Arithmetic Errors
Bruce Anderson
landerso at ida.org
Sat Apr 6 00:47:00 PST 1996
As I said, I was tired.
Original example corrected (I hope):
46: A, (B & C tied)
6: B, A, C
4: B, C, A
44: C, B, A
Then #(A>B) = 46 and
#(B>A) = 54, so B beats A by 54-46 = 8.
Also #(A>C) = 52 and
#(C>A) = 48, so A beats C by 52-48 = 4.
Also #(B>C) = 10 and
#(C>B) = 48, so C beats B by 44-10 = 34.
C says: "I scored 48 in my only defeat, while A only got 46, and B only got 10.
So my worst pairwise defeat was the smallest."
B says: "My opponent only scored 44 in my one defeat, while C's opponent got
52, and A's opponent got 54. So my worst pairwise defeat was the smallest."
C also says: "I lost by only 4 in my one defeat, while A lost by 8, and B lost
by 34. So, again, my worst pairwise defeat was the smallest."
Now according to Steve:
<<"Try my notation:
B beats A by 8 -46 +6 +4 +44
A beats C by 4 +46 +6 -4 -44
C beats B by 34 0 -6 -4 +44
I hope you'll leave it to a method's proponents to teach it, and save
the complexities for the rebuttal arguments. :-)">>
This seems to me that Steve is saying that C wins according to Condorcet's
method since C only loses by 4. Is this correct Steve?
But Mike says:
<<"Bruce has surely seen my definition of Condorcet's method, and
he knows that A's & C's claims, as he writes them, have nothing
to do with Condorcet's method's scoring. If his point is that
people won't understand why Condorcet scores as it does
(instead of counting votes-for, or margins of defeat), I hope
I've demonstrated how briefly & simply that can be explained.
> This is simple? At best, it's understandable only if it's very carefully
No that isn't simple. It's called "obfuscation". But I've answered it.
> explained. And the need for such a vary careful explination is part of my
> argument for complexity here.
My explanation, given above, for why Condorcet counts as it does, isn't
complicated. It's brief & simple.">>
This seems to me that Mike is saying that B wins according to Condorcet's method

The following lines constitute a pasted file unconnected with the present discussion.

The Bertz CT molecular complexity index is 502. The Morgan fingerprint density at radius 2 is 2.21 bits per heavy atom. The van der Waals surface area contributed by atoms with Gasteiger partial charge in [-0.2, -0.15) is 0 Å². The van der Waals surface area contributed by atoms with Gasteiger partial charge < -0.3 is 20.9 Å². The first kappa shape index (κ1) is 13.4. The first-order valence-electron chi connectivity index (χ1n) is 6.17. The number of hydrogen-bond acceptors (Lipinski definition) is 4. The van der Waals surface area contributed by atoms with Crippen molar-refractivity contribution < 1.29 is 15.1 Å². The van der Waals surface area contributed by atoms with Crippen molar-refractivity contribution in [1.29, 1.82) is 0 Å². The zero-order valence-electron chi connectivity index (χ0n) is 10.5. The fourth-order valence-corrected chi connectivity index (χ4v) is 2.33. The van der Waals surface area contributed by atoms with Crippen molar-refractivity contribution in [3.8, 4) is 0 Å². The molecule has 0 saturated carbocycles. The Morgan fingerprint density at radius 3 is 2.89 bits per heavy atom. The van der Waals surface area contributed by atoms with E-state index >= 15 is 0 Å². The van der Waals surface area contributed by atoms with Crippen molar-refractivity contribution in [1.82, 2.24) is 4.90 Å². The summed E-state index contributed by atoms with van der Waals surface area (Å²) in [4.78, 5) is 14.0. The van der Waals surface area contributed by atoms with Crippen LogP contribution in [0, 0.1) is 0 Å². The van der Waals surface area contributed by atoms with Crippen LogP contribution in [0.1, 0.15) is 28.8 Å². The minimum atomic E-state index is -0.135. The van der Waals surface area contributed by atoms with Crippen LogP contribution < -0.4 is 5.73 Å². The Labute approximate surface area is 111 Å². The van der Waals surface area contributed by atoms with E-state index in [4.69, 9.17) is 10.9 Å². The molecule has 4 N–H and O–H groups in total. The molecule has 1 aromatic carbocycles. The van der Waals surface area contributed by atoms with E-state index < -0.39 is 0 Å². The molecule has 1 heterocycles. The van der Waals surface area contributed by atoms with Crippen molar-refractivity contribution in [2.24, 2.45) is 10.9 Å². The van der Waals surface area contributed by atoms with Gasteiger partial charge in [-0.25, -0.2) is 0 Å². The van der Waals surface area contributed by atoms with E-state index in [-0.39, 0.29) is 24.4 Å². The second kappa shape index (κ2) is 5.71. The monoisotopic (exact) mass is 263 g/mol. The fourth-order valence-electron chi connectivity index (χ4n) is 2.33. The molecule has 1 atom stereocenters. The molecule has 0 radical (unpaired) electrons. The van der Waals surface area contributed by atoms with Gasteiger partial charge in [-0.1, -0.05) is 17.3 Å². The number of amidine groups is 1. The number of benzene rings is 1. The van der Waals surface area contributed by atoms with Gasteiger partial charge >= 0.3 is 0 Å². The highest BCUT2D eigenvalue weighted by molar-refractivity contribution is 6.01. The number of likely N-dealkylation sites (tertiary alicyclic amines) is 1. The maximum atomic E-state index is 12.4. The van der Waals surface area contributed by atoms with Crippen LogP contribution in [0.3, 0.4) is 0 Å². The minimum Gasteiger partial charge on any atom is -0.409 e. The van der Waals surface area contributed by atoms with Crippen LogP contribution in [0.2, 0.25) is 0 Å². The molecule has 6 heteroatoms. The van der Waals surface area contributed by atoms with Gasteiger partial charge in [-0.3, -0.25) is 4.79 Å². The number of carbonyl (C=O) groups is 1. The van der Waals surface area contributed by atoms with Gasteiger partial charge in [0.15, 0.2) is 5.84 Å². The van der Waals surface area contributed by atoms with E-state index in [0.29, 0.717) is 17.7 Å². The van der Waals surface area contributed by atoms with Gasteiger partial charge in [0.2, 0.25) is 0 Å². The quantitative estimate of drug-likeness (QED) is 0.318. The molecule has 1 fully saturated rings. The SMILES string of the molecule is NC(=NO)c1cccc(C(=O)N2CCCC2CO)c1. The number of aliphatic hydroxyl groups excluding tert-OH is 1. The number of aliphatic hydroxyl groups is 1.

because "A's & C's claims, as he writes them, have nothing
to do with Condorcet's method's scoring. If his point is that
people won't understand why Condorcet scores as it does
(instead of counting votes-for, or margins of defeat), I hope
I've demonstrated how briefly & simply that can be explained." Is this correct
Mike?
Either I am missing a whole lot here (which is certainly possible), or Steve and
Mike disagree on which of their clearly explained, well understood, and
obviously right results is, in fact, the right result--and all I am questioning
for now is is the clearly explained and well understood part.
A New Example:
48: A, (B & C tied)
6: B, (A & C tied)
46: C, B, A
Then #(A>B) = 48 and
#(B>A) = 52, so B beats A by 52-48 = 4.
Also #(A>C) = 48 and
#(C>A) = 46, so A beats C by 48-46 = 2.
Also #(B>C) = 6 and
#(C>B) = 46, so C beats B by 46- 6 = 40.
A says: "I scored 48 in my only defeat, while C only got 46, and B only got 6.
So my worst pairwise defeat was the smallest."
B says: "My opponent only scored 46 in my one defeat, while C's opponent got
48, and A's opponent got 52. So my worst pairwise defeat was the smallest."
C says: "I lost by only 2 in my one defeat, while A lost by 4, and B lost by
40. So my worst pairwise defeat was the smallest."
Steve: Does C win?
Mike: Does B win?
DEMOREP and everyone else: 1) Using your best understanding of Condorcet's
method as discussed on this list, who wins? 2) Who do you think really ought to
win (or ought not to win)?
Bruce
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